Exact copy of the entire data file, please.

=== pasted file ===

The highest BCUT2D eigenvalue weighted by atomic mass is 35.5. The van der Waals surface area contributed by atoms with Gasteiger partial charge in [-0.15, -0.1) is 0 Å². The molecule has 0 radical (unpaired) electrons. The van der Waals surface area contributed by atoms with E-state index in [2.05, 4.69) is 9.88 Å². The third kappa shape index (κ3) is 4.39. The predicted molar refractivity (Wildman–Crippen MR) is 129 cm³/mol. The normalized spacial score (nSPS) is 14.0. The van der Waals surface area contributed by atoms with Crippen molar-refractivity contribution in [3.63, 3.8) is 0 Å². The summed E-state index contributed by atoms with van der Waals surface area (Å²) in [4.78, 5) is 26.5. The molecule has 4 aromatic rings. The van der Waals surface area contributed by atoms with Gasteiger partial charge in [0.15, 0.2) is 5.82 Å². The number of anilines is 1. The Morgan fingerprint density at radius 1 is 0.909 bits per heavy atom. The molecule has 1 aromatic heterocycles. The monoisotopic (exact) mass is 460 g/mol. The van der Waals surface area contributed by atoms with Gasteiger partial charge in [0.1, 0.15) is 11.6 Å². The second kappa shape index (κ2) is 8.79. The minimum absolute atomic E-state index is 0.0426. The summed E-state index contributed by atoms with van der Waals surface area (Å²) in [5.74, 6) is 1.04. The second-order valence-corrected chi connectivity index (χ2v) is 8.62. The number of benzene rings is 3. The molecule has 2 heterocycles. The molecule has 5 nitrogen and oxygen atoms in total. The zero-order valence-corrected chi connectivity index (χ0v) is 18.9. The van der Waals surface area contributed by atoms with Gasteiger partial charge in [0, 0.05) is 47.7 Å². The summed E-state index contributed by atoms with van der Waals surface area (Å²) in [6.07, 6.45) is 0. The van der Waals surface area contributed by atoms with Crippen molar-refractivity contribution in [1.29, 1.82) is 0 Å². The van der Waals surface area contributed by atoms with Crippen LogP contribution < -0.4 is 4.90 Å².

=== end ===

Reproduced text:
The highest BCUT2D eigenvalue weighted by atomic mass is 35.5. The van der Waals surface area contributed by atoms with Gasteiger partial charge in [-0.15, -0.1) is 0 Å². The molecule has 0 radical (unpaired) electrons. The van der Waals surface area contributed by atoms with E-state index in [2.05, 4.69) is 9.88 Å². The third kappa shape index (κ3) is 4.39. The predicted molar refractivity (Wildman–Crippen MR) is 129 cm³/mol. The normalized spacial score (nSPS) is 14.0. The van der Waals surface area contributed by atoms with Crippen molar-refractivity contribution in [3.63, 3.8) is 0 Å². The summed E-state index contributed by atoms with van der Waals surface area (Å²) in [4.78, 5) is 26.5. The molecule has 4 aromatic rings. The van der Waals surface area contributed by atoms with Gasteiger partial charge in [0.15, 0.2) is 5.82 Å². The number of anilines is 1. The Morgan fingerprint density at radius 1 is 0.909 bits per heavy atom. The molecule has 1 aromatic heterocycles. The monoisotopic (exact) mass is 460 g/mol. The van der Waals surface area contributed by atoms with Gasteiger partial charge in [0.1, 0.15) is 11.6 Å². The second kappa shape index (κ2) is 8.79. The minimum absolute atomic E-state index is 0.0426. The summed E-state index contributed by atoms with van der Waals surface area (Å²) in [5.74, 6) is 1.04. The second-order valence-corrected chi connectivity index (χ2v) is 8.62. The number of benzene rings is 3. The molecule has 2 heterocycles. The molecule has 5 nitrogen and oxygen atoms in total. The zero-order valence-corrected chi connectivity index (χ0v) is 18.9. The van der Waals surface area contributed by atoms with Gasteiger partial charge in [0, 0.05) is 47.7 Å². The summed E-state index contributed by atoms with van der Waals surface area (Å²) in [6.07, 6.45) is 0. The van der Waals surface area contributed by atoms with Crippen molar-refractivity contribution in [1.29, 1.82) is 0 Å². The van der Waals surface area contributed by atoms with Crippen LogP contribution < -0.4 is 4.90 Å².